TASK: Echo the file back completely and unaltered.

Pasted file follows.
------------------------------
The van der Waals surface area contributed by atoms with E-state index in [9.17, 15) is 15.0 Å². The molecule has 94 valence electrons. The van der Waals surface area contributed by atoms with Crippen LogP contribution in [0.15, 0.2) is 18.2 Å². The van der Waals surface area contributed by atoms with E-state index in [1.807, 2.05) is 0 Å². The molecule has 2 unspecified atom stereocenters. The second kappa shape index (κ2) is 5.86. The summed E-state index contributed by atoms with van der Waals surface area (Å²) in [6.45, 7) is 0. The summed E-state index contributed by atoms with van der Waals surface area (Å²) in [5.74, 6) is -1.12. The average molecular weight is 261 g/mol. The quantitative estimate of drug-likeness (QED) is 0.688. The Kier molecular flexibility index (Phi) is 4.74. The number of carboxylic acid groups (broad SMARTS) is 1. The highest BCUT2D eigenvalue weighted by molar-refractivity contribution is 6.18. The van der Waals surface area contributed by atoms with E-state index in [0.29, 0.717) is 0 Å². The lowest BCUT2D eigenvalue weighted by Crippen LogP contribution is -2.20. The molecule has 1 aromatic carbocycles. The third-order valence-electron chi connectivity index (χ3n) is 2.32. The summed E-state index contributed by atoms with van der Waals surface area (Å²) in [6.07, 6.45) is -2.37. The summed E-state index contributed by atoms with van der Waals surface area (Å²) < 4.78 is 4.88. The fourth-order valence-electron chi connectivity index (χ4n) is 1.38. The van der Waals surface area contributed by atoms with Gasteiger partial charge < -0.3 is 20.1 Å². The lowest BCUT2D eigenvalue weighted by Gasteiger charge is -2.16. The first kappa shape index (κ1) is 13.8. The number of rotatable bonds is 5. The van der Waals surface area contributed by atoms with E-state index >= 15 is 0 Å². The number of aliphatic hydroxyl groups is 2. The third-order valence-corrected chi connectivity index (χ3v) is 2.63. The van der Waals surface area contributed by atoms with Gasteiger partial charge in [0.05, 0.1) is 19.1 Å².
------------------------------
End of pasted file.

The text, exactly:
The van der Waals surface area contributed by atoms with E-state index in [9.17, 15) is 15.0 Å². The molecule has 94 valence electrons. The van der Waals surface area contributed by atoms with Crippen LogP contribution in [0.15, 0.2) is 18.2 Å². The van der Waals surface area contributed by atoms with E-state index in [1.807, 2.05) is 0 Å². The molecule has 2 unspecified atom stereocenters. The second kappa shape index (κ2) is 5.86. The summed E-state index contributed by atoms with van der Waals surface area (Å²) in [6.45, 7) is 0. The summed E-state index contributed by atoms with van der Waals surface area (Å²) in [5.74, 6) is -1.12. The average molecular weight is 261 g/mol. The quantitative estimate of drug-likeness (QED) is 0.688. The Kier molecular flexibility index (Phi) is 4.74. The number of carboxylic acid groups (broad SMARTS) is 1. The highest BCUT2D eigenvalue weighted by molar-refractivity contribution is 6.18. The van der Waals surface area contributed by atoms with E-state index in [0.29, 0.717) is 0 Å². The lowest BCUT2D eigenvalue weighted by Crippen LogP contribution is -2.20. The molecule has 1 aromatic carbocycles. The third-order valence-electron chi connectivity index (χ3n) is 2.32. The summed E-state index contributed by atoms with van der Waals surface area (Å²) in [6.07, 6.45) is -2.37. The summed E-state index contributed by atoms with van der Waals surface area (Å²) < 4.78 is 4.88. The fourth-order valence-electron chi connectivity index (χ4n) is 1.38. The van der Waals surface area contributed by atoms with Gasteiger partial charge < -0.3 is 20.1 Å². The lowest BCUT2D eigenvalue weighted by Gasteiger charge is -2.16. The first kappa shape index (κ1) is 13.8. The number of rotatable bonds is 5. The van der Waals surface area contributed by atoms with E-state index >= 15 is 0 Å². The number of aliphatic hydroxyl groups is 2. The third-order valence-corrected chi connectivity index (χ3v) is 2.63. The van der Waals surface area contributed by atoms with Gasteiger partial charge in [0.05, 0.1) is 19.1 Å².